If someone went back in time to tell the 18-year-old Sandrea Norman how much she would achieve over the next two decades, she wouldn’t have believed them.
“I dropped out of high school my senior year, but ended up getting the GED,” says Sandrea, who was born and raised in Gainesville, Florida. “I worked in telemarketing after that for a number of years, but the truth was, I knew I wanted to do something more with my life.” Sandrea became a Certified Nurse Aide/Home Health Aide for five years, which inspired her to become a Licensed Practical Nurse.
A foray into nursing
Sandrea earned the LPN in 2004 and started working in an assisted living facility. “I found that I just had this natural ability to connect with patients,” she says. Eventually, she was encouraged by the physicians and other coworkers in one of the settings where she worked along the way—an internal medicine outpatient clinic—to become a Registered Nurse. “I realized I shouldn’t limit myself when the RN would offer me more opportunity.” She earned an ADN in 2010.
Sandrea’s first job as an RN was at a cardiology practice as a nurse in the catheterization lab. She later accepted a position at North Florida Regional Medical Center. For the next several years, Sandrea gained experience in vascular access, hospice, community health and home community care—where she still works today.
First stop: BSN; making plans for an MSN
In 2018, Sandrea earned a BSN. “It was something I had actually started years prior, but had to put on the back burner when life got in the way,” she says. She finished up in 2018 and joined a health insurance company in 2019 as a case manager in the long-term care department.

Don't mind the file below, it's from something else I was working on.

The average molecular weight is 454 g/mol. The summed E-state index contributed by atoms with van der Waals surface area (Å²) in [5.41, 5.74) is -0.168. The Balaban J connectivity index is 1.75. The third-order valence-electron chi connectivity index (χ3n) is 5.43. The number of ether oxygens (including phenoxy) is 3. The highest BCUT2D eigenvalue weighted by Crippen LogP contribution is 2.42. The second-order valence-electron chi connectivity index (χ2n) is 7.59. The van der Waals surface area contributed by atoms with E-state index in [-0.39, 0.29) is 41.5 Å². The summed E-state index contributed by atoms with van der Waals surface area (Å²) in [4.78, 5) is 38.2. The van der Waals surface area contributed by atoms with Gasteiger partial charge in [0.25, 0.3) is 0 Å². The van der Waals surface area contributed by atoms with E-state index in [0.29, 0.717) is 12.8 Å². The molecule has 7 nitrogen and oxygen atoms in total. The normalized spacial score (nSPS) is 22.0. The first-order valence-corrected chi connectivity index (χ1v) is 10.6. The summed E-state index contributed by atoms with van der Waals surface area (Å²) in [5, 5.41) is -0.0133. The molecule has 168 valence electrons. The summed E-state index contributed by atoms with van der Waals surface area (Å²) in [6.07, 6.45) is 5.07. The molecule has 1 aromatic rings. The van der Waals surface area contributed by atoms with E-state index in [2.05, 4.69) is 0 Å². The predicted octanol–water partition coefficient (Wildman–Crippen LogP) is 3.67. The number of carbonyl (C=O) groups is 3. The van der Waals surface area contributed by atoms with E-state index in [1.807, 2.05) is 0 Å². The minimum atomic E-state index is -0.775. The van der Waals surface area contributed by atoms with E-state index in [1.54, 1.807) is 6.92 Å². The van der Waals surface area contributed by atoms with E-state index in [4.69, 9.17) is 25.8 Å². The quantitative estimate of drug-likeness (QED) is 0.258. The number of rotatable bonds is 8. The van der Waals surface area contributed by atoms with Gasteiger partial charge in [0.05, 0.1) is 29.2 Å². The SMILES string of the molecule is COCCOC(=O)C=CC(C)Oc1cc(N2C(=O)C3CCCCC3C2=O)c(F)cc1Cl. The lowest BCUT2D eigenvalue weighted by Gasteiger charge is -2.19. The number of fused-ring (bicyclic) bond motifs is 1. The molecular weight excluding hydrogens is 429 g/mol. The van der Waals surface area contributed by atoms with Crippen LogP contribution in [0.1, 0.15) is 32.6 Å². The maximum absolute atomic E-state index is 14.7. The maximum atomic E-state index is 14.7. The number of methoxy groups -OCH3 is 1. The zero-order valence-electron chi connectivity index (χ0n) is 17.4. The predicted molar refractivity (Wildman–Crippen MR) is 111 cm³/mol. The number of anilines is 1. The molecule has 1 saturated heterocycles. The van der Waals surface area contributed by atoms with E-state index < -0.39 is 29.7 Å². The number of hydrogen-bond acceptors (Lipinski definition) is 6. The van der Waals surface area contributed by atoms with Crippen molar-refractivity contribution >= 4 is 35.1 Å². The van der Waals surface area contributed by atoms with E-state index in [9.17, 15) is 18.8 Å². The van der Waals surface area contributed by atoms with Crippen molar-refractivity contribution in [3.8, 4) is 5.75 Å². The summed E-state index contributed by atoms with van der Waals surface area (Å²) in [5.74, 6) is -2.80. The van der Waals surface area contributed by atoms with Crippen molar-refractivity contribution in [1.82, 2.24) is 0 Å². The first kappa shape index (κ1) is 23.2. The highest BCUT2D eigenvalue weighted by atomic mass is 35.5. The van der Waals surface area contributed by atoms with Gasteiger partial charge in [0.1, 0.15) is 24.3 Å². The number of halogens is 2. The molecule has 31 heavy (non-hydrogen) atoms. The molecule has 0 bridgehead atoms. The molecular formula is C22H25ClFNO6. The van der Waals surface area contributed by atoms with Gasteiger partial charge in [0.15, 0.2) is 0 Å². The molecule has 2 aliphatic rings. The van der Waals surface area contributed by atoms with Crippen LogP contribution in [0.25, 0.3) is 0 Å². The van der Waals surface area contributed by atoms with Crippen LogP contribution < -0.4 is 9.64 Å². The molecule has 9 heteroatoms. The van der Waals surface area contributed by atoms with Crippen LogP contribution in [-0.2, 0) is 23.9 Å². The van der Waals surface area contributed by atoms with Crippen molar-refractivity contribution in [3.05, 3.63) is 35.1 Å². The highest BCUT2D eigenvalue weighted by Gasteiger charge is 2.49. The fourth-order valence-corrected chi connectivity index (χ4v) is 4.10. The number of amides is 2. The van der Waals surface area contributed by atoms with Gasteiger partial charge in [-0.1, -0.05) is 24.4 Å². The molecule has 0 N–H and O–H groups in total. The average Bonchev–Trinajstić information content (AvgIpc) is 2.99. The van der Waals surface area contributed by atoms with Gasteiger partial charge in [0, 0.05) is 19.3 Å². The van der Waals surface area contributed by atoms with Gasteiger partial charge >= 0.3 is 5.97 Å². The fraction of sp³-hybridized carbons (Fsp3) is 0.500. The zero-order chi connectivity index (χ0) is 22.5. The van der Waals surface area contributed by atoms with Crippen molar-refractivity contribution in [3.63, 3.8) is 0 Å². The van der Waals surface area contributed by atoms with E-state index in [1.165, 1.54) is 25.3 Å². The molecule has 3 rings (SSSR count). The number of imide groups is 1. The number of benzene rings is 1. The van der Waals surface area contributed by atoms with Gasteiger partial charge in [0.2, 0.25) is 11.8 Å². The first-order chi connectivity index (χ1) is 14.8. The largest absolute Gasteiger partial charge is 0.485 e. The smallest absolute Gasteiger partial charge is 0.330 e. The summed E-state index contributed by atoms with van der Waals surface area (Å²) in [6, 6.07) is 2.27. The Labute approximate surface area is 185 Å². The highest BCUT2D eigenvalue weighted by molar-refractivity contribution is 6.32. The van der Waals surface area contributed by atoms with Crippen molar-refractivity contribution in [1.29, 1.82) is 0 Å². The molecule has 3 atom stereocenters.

During her undergraduate experience, Sandrea started thinking about the possibility of a master’s degree too. “I was intimidated by the idea of graduate school, but a nurse who I had worked with in community health was actually the one to push me,” she says. “He said, ‘Go! We need your brain. You are a Nurse Practitioner waiting to happen.’”
Researching Nurse Practitioner Programs
After learning more about the Nurse Practitioner role, Sandrea began her research for the right Nurse Practitioner degree. “I was doing some research on different universities and programs and came across American Sentinel’s MSN Family Nurse Practitioner,” she says. “I started in September 2019 but had to put things on hold when some family matters came up.” In November 2020, Sandrea re-enrolled and got back on track toward achieving her dreams.
Year of the Nurse Scholarship
Upon restarting her program, Sandrea was proud to receive the Year of the Nurse scholarship. “I’m extremely honored I was selected,” she says. “It’s not even about the money as much as the meaning behind this scholarship.”
Expanding her horizons
Sandrea has several ideas in mind for her future. “My dream job is to work for Veteran’s Affairs in their primary care clinic,” she says. “I have great respect for our veterans and service members and it’s a patient population that is near and dear to my heart.” She would also consider working with renal patients, due to the intriguing complexity of the area. “I’m not exactly sure where I’ll go, but I feel that I have a lot to offer as far as knowledge and ability. With this degree, I will give myself the opportunity to do more for my patients.”
The World Health Organization (WHO) designated 2020 as the “Year of the Nurse and Midwife” and American Sentinel celebrated by offering a Year of the Nurse Scholarship. Several scholarships were awarded per quarter in 2020. Congratulations to the fourth quarter recipients.
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